It’s the second edition of ‘What’s hot’ (first edition), I know I had said it would be weekly but with the look of things, fortnightly seems more realistic for now. let’s get cracking, shall we?
- Falz vs yahoo boys
So last week, Falz, a Nigerian musician, was under fire on twitter for saying that Nigerian musicians should stop using their music to glorify fraudsters. I was stunned to say the least but upon deeper reflection I remembered that such reaction is actually not an aberration in today’s Nigeria. Only two weeks ago, the hashtag #freeevans was trending as an appeal to release a Notorious Kidnapper Evans who has terrorised many Nigerians. Prior to that,a Nigerian Musician Dammy Krane was arrested in the US for credit card theft and some Nigerians on Twitter were soliciting for sympathy towards him.
What all of these reveal is the gradual erosion of the moral fibre of the Nigerian society in the most appalling manner, we have sunk so low that a section of us have now become apologists for Kidnappers and criminals. This is beyond shameful and perhaps it’s about time to reflect on our values and the kind of society we aspire to build. With a citizenry like this, perhaps we deserve the leaders we get!
- Buhari’s voice note
Nigeria’s President Muhammadu Buhari has been away for about 50 days now with no form of official communication to the Nigerian people, as in, radio silence. He finally sends a message to felicitate with those celebrating the Eid-il-fitr and it’s in ”Hausa’. Save for the fact that not all Nigerian muslims are hausa, for a President that has been routinely accused of being tribalistic, the optics are absolutely terrible and does nothing to unify a country that is currently heavily divided. By addressing only a section of the country, it not only undermines all the efforts of the acting President who has been taking active steps to foster unity, it sends a very strong message that he doesn’t give a damn about the rest of Nigeria.
- World Bank and private finance
In April, the World Bank President Jim Yong Kim spoke at the London School of Economic (LSE) spoke about the Bank’s strategic to scale up the funds needed to finance development by acting as a broker of some sort between countries in need of funds and private capital. In addition to that he said that the Bank would also work towards de-risking (reducing the risks) developing countries to make them conducive for private investment.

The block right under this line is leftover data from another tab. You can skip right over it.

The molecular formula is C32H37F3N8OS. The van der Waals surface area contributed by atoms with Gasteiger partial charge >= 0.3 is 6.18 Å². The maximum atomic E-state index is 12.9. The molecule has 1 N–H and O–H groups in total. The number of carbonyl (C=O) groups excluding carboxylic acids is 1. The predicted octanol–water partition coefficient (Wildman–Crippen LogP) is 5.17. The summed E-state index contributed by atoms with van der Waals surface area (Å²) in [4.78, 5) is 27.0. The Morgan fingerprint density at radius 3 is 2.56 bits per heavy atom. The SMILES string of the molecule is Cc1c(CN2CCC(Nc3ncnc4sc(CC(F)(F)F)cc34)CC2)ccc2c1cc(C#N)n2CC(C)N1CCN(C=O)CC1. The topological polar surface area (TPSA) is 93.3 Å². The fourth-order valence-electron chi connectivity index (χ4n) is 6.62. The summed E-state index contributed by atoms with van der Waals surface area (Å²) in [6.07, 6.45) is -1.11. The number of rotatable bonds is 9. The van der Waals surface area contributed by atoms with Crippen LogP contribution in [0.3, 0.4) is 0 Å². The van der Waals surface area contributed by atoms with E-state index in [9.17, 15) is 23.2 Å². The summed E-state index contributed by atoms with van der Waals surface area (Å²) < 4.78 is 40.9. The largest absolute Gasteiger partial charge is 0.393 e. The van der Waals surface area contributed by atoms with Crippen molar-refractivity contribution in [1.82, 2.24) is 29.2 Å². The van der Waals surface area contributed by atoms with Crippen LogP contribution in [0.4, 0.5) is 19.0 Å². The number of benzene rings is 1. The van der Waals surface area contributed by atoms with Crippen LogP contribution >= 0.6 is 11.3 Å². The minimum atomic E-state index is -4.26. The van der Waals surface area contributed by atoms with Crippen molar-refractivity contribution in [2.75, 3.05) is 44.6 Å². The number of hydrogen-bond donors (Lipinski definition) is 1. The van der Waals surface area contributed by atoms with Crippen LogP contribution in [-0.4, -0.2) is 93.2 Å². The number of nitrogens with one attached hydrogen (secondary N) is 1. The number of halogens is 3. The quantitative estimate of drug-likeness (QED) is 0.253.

In response to this, two professors from the University of Cambridge and Edinburgh respectively, wrote an article highlighting the potential pitfalls of this new approach. They argue that ‘de-risking’ developing countries is basically code word for neoliberal structural adjustment policies that have been largely unbeneficial for developing countries in the past. I thought the article asked really critical questions.Read here.
Things I am reading
- Mckinsey recently released a report about Chinese engagement in Africa, I have read the executive summary but I haven’t yet finished reading the entire publication. So far, I have found it pretty interesting and insightful as it examines the nature of Chinese businesses in Africa and how this varies per country. You can read it here and I would make sure to provide a summary for you once I am done.
- The Natural Resource Governance Institute (NRGI) recently published the 2017 Resource Governance Index where Nigeria was ranked 55 out of 89 countries. It has some interesting facts about Nigeria’s oil and Gas industry, pretty sobering stuff. I should do a blog on this later in the week.
I wish you all an absolutely productive and inspiring week! Feel free to share your comments, thoughts and any interesting news/articles you see, I would absolutely love to engage with you.